Jack Hewson: Whether antisemitic or not, he has a longstanding hostility towards migrants, particularly Muslims. This is him speaking in 2017.
Denis Kapustin: Thirteen years ago, I was a just a common street gang skinhead, bashing immigrants in the street, setting their cars on fire, like breaking faces, whole program.
Jack Hewson: Kapustin claims that he is not neo-Nazi, like at this press conference in June, where he said he would never be found making a Nazi salute.
Yet, at this White Rex MMA event from 2013, we see Denis in the white T-shirt cheering "Russians, go forward," with the crowd, some of whom are throwing Nazi salutes, which he then appears to mirror back. The logic of Kapustin's politics is that Vladimir Putin is a multiculturalist and that the RVC represents true Russian white nationalism.
Denis Kapustin: I know a lot of nationalists all over the world think that, oh, Putin is a white power Christian leader of the white race, whatever.
And I said, guys, you have no idea what is going on in Russia. I mean, Russia — Moscow has the biggest Muslim population on the European continent.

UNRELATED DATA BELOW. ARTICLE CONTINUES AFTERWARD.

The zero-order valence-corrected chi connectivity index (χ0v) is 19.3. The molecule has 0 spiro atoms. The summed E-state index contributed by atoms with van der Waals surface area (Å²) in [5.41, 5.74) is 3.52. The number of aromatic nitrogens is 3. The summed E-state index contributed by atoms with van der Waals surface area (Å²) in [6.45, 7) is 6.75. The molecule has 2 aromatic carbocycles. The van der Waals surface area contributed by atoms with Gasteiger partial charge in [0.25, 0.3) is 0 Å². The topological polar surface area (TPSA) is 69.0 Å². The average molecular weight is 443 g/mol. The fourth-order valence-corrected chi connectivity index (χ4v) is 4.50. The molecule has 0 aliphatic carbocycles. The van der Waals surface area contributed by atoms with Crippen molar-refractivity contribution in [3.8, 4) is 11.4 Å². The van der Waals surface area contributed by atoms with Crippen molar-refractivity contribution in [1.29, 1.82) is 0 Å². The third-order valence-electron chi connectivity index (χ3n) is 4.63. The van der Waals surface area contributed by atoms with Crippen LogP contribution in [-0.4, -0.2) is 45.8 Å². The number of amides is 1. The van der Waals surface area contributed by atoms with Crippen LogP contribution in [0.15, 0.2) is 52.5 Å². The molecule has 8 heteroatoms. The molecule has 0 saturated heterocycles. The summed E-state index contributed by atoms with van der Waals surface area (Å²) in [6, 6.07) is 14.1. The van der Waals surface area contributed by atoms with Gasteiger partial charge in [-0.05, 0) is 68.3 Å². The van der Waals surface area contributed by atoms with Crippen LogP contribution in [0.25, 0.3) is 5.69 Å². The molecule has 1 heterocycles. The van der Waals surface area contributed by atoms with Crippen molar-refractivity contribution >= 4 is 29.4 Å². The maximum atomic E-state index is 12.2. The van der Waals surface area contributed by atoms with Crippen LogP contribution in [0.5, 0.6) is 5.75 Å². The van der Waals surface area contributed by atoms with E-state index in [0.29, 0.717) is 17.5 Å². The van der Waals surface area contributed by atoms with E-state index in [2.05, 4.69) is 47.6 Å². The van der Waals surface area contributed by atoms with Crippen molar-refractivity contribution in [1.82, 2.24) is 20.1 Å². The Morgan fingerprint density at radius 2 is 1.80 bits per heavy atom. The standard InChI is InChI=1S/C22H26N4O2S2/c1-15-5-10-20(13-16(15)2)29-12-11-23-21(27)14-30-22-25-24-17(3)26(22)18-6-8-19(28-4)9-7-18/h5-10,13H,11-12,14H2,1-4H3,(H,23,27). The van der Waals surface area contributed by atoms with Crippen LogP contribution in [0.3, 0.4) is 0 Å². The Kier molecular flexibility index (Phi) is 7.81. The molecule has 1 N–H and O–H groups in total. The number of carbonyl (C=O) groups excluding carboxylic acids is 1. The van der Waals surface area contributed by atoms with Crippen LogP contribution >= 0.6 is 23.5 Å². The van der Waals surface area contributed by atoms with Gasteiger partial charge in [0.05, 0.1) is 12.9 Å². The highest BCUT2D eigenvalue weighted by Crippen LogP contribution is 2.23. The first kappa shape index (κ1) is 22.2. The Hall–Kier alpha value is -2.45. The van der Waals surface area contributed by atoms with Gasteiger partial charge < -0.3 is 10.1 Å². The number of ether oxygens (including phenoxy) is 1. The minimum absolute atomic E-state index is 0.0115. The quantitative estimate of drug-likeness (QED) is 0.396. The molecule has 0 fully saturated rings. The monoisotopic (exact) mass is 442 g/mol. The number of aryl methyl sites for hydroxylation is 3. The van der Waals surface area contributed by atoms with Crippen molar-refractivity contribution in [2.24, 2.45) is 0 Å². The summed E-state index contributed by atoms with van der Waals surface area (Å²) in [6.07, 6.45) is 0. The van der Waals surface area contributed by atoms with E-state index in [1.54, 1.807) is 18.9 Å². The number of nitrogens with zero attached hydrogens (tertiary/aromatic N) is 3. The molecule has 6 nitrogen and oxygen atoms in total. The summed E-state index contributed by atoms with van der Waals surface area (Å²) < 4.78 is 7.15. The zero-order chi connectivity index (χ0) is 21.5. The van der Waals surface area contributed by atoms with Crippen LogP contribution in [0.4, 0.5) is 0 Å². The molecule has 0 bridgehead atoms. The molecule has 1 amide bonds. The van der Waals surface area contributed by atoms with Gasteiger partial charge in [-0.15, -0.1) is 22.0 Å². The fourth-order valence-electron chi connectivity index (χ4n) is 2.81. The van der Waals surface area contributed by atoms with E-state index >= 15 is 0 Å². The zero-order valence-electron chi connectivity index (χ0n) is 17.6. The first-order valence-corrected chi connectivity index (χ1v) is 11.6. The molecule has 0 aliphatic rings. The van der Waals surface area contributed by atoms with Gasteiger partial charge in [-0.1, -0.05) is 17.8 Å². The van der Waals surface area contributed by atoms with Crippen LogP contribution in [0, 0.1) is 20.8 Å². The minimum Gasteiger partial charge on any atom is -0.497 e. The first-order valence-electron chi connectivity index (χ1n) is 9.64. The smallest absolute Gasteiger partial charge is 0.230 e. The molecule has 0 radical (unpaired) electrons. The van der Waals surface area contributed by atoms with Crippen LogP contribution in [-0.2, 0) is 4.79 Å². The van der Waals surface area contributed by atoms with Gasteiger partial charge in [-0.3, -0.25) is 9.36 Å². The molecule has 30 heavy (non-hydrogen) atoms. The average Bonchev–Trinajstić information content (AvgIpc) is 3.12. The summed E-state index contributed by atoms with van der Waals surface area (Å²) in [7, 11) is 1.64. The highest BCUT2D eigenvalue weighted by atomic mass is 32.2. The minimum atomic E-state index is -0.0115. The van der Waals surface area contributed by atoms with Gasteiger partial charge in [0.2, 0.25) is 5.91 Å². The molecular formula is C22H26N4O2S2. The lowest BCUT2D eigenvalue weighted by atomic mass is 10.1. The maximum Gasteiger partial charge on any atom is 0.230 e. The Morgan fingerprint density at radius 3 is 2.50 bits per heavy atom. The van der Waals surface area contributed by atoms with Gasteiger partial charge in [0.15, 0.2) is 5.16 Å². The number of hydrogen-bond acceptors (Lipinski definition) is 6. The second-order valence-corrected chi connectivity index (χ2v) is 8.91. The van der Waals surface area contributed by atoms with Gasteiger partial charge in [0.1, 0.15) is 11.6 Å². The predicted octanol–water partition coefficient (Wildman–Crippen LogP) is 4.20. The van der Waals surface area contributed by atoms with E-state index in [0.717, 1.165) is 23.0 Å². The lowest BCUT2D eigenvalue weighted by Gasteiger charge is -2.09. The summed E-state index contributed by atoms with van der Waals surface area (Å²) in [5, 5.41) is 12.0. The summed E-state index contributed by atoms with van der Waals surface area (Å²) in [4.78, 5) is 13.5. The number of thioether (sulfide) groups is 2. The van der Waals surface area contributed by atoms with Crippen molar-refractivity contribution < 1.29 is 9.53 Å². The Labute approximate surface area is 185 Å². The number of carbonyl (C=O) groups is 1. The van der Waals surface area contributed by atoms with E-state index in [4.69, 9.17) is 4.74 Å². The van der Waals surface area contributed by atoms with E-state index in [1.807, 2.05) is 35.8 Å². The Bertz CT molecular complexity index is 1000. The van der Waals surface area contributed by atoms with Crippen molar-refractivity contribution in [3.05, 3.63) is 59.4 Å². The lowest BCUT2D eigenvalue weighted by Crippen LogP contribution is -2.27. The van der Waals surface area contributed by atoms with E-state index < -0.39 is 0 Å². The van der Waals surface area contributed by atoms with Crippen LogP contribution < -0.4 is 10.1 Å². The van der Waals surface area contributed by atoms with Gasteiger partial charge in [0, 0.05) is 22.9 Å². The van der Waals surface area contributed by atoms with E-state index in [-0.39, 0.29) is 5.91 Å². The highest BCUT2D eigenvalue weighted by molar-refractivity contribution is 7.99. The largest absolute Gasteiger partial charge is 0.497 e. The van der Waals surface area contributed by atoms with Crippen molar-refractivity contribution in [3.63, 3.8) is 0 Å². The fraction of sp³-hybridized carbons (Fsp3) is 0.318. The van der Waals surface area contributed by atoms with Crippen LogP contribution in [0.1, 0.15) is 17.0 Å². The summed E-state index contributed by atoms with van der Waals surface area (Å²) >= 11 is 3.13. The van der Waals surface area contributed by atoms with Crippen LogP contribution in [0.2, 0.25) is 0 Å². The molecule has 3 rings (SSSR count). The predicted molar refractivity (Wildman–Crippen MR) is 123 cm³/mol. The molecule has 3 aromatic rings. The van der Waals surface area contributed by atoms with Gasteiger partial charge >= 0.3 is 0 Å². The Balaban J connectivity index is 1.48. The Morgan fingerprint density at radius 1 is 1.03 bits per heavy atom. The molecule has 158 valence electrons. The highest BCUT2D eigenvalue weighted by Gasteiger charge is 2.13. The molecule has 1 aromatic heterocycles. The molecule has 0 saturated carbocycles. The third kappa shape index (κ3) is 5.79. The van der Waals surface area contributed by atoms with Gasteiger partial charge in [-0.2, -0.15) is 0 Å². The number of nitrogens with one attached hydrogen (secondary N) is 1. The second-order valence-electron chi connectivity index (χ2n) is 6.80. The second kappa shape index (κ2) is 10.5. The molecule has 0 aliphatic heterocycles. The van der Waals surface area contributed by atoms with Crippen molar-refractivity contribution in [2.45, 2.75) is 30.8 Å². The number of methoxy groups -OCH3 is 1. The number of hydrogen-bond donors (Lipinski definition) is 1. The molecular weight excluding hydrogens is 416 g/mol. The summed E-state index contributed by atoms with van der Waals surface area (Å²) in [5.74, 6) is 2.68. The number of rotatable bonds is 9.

Jack Hewson: Whether or not you describe your politics as white nationalist or as neo-Nazi, many people watching this would think of that as being abhorrent. Can you justify your position?
Denis Kapustin: I have said many times already in my interviews I might be a right-wing nationalist, conservative, or neo-Nazi, as you label me, OK, might be. But I am right now fighting for democracy.
Right now, I'm fighting for your freedoms as well. We might not be the good guys, but we're definitely fighting for the good cause.
Jack Hewson: Whatever the RVC's politics, the Ukrainian military has welcomed its help.
But the alliance presents some uncomfortable questions. Putin's propaganda line is that Russia is fighting neo-Nazis in Ukraine. This is overwhelmingly untrue. The vast majority of the forces fighting for Ukraine are not far right. But the RVC's extreme politics lend some crumbs of truth to the Kremlin's propagandists, something we put to Ukrainian intelligence.
Andriy Yusov, Main Intelligence Directorate (through interpreter): I think that, today, it's obvious to many people in the world that the main neo-Nazi and representative of authoritarian ideologies is Putin and his regime.